- Type 56-I – Copy of the AKS-47, with an under-folding steel shoulder stock and the bayonet removed to make the weapon easier to carry. As with the original Type 56, milled receivers were replaced by stamped receivers in the mid-1960s, making the Type 56-1 an equivalent to the Russian AKMS.
- Type 56-II – Improved variant and copy of AKM. Introduced in 1980, with a side-folding stock. Mainly manufactured for export and rare in China.
- Type 56-4 – Under folding stock copy of Type 56-1 in 5.56x45 NATO. 1/12 barrel twist to stabilize the M193 NATO cartridge. Under folding spike bayonet. Chrome-plated bore and chamber. Selective fire. Barrel is extended past front sight 3 3⁄4 inches. Threaded flush muzzle cap. English fire control markings "S" and "F" for export version. No marking on the full-auto selection. Rear sight calibrated to 800 metres. Stamped receiver. Serial number marked on bolt carrier, bolt, receiver cover, receiver.
- Type 56C (QBZ-56C) – Short-barrel version, introduced in 1991 for the domestic and export market. The QBZ-56C as it is officially designated in China, is a carbine variant of the Type 56-II and supplied in limited quantities to some PLA units. The Chinese Navy is now the most prominent user. Development began in 1988, after it was discovered that the Type 81 assault rifle was too difficult to shorten. In order to further reduce weight the bayonet lug was removed. The QBZ-56C is often carried with a twenty-round box magazine, although it is capable of accepting a standard Type 56 thirty-round magazine.
- Type 56S or Type 56 Sporter, also known as the MAK-90 (Model of the AK)-1990 – civilian version with only semiautomatic mode.
- NHM 91 – Sporterized RPK-style version with a stamped receiver and 20" heavy barrel.
- Type 84S – A civilian version of the Type 56 rifle chambered for the 5.56x45mm NATO round.
- KL-7.62 – An unlicensed, reverse-engineered Iranian copy of the Type 56. The original version of the KL-7.62 was indistinguishable from the Type 56, but in recent years DIO appears to have made some improvements to the Type 56 design, adding a plastic stock and handguards (rather than wood) and a ribbed receiver cover (featured on most AKM variants, but missing from the Type 56).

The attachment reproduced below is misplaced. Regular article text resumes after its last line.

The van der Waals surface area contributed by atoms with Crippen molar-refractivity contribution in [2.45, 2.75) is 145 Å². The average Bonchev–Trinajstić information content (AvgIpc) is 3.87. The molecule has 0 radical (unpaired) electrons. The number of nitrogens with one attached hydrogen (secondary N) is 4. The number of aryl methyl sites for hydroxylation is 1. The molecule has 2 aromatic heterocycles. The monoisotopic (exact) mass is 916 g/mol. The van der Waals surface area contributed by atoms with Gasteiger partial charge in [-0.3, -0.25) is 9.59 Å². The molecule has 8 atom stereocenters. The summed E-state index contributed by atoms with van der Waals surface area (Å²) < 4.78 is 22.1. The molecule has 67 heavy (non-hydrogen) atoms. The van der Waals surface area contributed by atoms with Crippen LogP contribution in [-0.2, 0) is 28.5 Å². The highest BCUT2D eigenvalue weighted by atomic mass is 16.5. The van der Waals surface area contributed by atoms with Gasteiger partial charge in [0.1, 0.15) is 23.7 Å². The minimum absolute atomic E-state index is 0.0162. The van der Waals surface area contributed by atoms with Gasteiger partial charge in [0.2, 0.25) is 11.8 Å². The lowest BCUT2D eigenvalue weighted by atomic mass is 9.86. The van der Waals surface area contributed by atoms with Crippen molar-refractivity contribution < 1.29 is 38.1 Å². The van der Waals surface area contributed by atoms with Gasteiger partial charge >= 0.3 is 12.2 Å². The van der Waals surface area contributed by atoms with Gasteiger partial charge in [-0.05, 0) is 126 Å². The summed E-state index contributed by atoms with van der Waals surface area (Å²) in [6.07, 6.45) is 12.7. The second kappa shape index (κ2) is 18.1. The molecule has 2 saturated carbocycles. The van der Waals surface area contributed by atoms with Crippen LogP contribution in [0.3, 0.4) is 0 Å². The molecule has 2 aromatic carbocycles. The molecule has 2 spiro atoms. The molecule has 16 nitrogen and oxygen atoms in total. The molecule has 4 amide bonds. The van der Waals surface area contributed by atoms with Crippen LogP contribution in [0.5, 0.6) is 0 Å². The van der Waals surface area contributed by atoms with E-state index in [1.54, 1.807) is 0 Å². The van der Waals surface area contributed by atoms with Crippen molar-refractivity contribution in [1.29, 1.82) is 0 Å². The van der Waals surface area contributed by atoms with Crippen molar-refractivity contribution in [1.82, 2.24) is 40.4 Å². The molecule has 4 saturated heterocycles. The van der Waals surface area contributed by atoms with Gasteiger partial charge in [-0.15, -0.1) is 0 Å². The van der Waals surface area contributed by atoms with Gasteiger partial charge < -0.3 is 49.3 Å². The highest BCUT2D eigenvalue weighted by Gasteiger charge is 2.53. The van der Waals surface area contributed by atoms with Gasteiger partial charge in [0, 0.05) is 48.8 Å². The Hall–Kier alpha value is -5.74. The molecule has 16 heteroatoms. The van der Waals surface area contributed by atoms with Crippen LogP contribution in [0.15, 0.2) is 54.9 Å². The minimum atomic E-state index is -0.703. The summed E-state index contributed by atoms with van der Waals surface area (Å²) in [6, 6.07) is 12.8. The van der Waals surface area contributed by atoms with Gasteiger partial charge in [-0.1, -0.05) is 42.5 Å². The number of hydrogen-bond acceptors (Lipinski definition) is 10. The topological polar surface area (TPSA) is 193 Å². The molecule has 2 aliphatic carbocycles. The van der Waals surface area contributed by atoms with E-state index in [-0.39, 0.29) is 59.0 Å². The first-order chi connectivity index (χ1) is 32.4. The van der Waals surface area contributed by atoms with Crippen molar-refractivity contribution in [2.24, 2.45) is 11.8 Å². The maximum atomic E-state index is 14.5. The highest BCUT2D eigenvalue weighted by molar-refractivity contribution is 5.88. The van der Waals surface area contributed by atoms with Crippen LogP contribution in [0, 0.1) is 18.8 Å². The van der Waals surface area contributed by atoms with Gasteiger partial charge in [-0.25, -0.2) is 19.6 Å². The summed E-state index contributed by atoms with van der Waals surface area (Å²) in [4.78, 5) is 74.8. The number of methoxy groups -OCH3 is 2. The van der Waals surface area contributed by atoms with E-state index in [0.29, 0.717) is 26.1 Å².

- MAZ – Sudanese licensed copy of the Type 56 made by Military Industry Corporation.
Other Type 56 weapons
The "Type 56" designation was also used for Chinese versions of the SKS and of the RPD, known as the Type 56 carbine and Type 56 light machine gun respectively. However, unlike the popular Type 56 rifle, all Type 56 carbines have been removed from military service, except a few used for ceremonial purposes and by local Chinese militia. The Type 56 light machine gun is still used by the Cambodian Army and Sri Lankan Army.
- Albania - Uses the Type 56 and various copies of the AK-47/AKM, including domestic-built examples.
- Bangladesh - Built under license by Bangladesh Ordnance Factories and used by the Bangladesh Navy, Special Warfare Diving And Salvage.
- Cambodia - Used extensively by the Khmer Rouge during the Cambodian Civil War. In service with the Royal Cambodian Armed Forces (the Type 56, Type 56-I, and Type 56-II).
- Estonia - Type 56-2 used by some units of the Estonia Land Forces.
- East Timor - Type 56-2 used by units of Naval Component of the Timor Leste Defence Force.
- Finland - Type 56-2 known as 7.62 RK 56 TP used by Finnish reserves.
- Iran - Imported during the 1980s.
- Iraq 
- Kenya - Type 56-2 seen being used by Kenyan police responding to the 2013 Westgate shopping mall shooting
- North Korea
- Pakistan - Used by the Pakistan Army, Pakistan Rangers, Frontier Corps & Police.
- People's Republic of China - The Chinese Type 56 was the standard issue assault rifle of the Chinese military from the late 1950s until the 1980s when it was replaced by the newer Type 81 assault rifle in front line units. Some Chinese reserve, militia and People's Armed Police units as well as border and customs security troops still use the Type 56 rifle as well as the Type 56 carbine SKS.
- Philippines - Unknown numbers used by the New People's Army and Moro Islamic Liberation Front.
- Rwanda - Imported through Zaire in defiance of trade sanctions, 1994.
- South Sudan - Seen being used by South Sudanese government soldiers during the 2013 South Sudanese coup d'état attempt
- Sri Lanka
- Sudan - Licensed produced as known as the MAZ.
- Uganda
- Vietnam - Used extensively by the N.V.A during the Vietnam War. Replaced by the AKM.
|Wikimedia Commons has media related to Type 56.|
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- Ibp Usa; International Business Publications Staff; Global Investment and Business Center, Inc. Staff (May 2000). Afghanistan: A "Spy" Guide. Int'l Business Publications. p. 124. ISBN 978-0-7397-7000-9. Retrieved 16 July 2013.
- Bobi Pirseyedi (1 January 2000). The Small Arms Problem in Central Asia: Features and Implications. United Nations Publications UNIDIR. p. 16. ISBN 978-92-9045-134-1. Retrieved 16 July 2013.